Having a blast.

Singing their hearts out. One of the kids said, "Did we sound good?" I said, "Uhh....well you could tell you were having fun!"


4. I tried side-swept bangs.
I had no one to impress with my cute hair but the workers at Food 4 Less.

Serious and intimidating, eh?

5. Mary, Harrison, and Cam built forts.
This was one of their larger creations. Mary read to them and made them take math tests, and everyone was compliant and happy.

Willing students.

Nearly every blanket, pillow, and chair was used.

6. The kids have done chores.
Every day they have 3 family jobs to do but they aren't good at some things (like loading the dishwasher) so they do the same things over and over. At least they make it fun for themselves.

What better way to sweep than to sing and swing the broom.

7. Ceara got married.
She is such a good older friend to Mary and she even invited her to be one of her bridesmaids. We love their family so much.

Mary and her sweet friend Taya (Ceara's niece).

She is so pretty.

The beautiful bride!

The boys danced hard with their friend Cash (Ceara's nephew).

Father-daughter dance--Bryce made this shot his profile picture. Love it.

8. Cameron danced all day, every day.
In the car, flipping on the couch, to his own beat.

Doing the lindy with the couple on So You Think You Can Dance.

9. We cheered the USA at the Olympics.
Everyone loved the excitement of great competition! What a fun 2 weeks.

American girls go for the gold!

10. The kids have tae kwon do class.
I thought Mary wouldn't like the class but of the three kids, she's the one who loves it. I think part of it is that she's a big fish in a little pond but as long as she feels happy and successful it's good with me.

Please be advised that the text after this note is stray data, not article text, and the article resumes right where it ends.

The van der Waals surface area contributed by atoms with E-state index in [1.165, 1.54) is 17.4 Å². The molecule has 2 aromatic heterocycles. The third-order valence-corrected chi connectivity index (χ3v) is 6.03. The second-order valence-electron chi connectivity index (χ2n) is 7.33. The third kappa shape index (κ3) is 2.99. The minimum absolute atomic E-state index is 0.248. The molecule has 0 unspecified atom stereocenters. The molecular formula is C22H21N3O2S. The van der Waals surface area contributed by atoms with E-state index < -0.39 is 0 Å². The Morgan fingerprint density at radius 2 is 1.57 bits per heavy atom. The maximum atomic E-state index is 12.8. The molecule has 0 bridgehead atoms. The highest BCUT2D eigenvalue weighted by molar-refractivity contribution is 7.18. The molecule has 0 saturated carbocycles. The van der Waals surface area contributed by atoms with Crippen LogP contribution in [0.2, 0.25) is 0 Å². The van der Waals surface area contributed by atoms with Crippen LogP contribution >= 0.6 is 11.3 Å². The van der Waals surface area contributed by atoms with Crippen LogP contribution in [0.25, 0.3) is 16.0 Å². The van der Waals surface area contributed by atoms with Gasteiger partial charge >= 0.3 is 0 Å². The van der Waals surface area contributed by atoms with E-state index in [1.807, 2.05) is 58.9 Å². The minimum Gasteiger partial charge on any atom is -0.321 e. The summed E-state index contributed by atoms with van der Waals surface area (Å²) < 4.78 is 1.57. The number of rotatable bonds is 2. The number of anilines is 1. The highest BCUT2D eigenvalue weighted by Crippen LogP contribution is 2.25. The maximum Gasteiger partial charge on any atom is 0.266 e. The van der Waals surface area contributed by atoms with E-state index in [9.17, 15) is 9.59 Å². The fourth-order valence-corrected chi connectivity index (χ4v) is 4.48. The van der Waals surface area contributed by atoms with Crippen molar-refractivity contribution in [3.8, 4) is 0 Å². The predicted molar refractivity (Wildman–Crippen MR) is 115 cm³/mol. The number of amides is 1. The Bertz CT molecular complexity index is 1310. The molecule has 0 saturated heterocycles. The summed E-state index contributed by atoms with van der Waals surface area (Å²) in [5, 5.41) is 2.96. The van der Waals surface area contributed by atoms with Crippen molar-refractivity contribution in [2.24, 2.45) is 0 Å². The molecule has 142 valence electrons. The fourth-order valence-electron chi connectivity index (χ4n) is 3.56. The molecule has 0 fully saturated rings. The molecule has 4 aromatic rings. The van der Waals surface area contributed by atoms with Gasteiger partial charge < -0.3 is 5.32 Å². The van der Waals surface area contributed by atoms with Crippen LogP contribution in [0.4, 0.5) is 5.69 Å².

Cam and Harrison grump about going but they do great once they're there. The kids have their first belt test this week!

In addition to that we've been swimming a lot.

And . . . I'm looking for a job.

Monday, August 13, 2012

Seminary--You Never Know

In Seminary I taught the sophomores my first year (1/3 of a year), the freshmen last year, and next year--the juniors. I am really looking forward to that. The younger kids are still "forced" by their parents to come but by the time they're in 11th grade they're usually more mature, and if they're still coming it's because they want to (at least to some degree).

Teaching seminary has been probably the hardest calling I've ever had mostly because of how little my efforts seem to be appreciated. I do hours of studying, put together interesting lessons--and kids leave class early, look up "the scriptures" on their phones, and make silly comments to impress their friends. That was definitely my experience last year with all of those 9th grade boys. They wore me down and practically extinguished any joy I felt in being their teacher. I resigned myself to being the one that they reflected on later in life, "I know I had some lady that first year--I don't remember anything about that class though."